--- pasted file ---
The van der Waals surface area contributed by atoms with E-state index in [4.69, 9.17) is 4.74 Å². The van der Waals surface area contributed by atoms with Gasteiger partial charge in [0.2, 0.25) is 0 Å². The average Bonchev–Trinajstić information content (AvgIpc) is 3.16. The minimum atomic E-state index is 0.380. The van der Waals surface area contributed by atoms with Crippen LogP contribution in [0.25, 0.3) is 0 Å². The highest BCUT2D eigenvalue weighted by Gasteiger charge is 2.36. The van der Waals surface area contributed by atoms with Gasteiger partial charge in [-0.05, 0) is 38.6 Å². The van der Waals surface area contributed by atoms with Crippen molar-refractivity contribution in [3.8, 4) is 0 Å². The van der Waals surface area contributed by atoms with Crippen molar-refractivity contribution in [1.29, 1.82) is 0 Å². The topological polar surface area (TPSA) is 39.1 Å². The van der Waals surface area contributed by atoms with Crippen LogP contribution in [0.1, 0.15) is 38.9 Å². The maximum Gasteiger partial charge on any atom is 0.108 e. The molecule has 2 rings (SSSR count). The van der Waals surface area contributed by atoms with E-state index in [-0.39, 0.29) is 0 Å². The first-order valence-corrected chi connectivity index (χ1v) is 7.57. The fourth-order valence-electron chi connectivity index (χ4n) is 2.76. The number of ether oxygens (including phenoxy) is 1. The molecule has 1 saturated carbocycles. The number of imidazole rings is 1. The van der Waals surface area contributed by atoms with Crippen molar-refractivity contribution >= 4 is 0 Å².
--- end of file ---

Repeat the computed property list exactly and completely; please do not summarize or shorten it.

The van der Waals surface area contributed by atoms with E-state index in [4.69, 9.17) is 4.74 Å². The van der Waals surface area contributed by atoms with Gasteiger partial charge in [0.2, 0.25) is 0 Å². The average Bonchev–Trinajstić information content (AvgIpc) is 3.16. The minimum atomic E-state index is 0.380. The van der Waals surface area contributed by atoms with Crippen LogP contribution in [0.25, 0.3) is 0 Å². The highest BCUT2D eigenvalue weighted by Gasteiger charge is 2.36. The van der Waals surface area contributed by atoms with Gasteiger partial charge in [-0.05, 0) is 38.6 Å². The van der Waals surface area contributed by atoms with Crippen molar-refractivity contribution in [3.8, 4) is 0 Å². The van der Waals surface area contributed by atoms with Crippen molar-refractivity contribution in [1.29, 1.82) is 0 Å². The topological polar surface area (TPSA) is 39.1 Å². The van der Waals surface area contributed by atoms with Crippen LogP contribution in [0.1, 0.15) is 38.9 Å². The maximum Gasteiger partial charge on any atom is 0.108 e. The molecule has 2 rings (SSSR count). The van der Waals surface area contributed by atoms with E-state index in [-0.39, 0.29) is 0 Å². The first-order valence-corrected chi connectivity index (χ1v) is 7.57. The fourth-order valence-electron chi connectivity index (χ4n) is 2.76. The number of ether oxygens (including phenoxy) is 1. The molecule has 1 saturated carbocycles. The number of imidazole rings is 1. The van der Waals surface area contributed by atoms with Crippen molar-refractivity contribution >= 4 is 0 Å².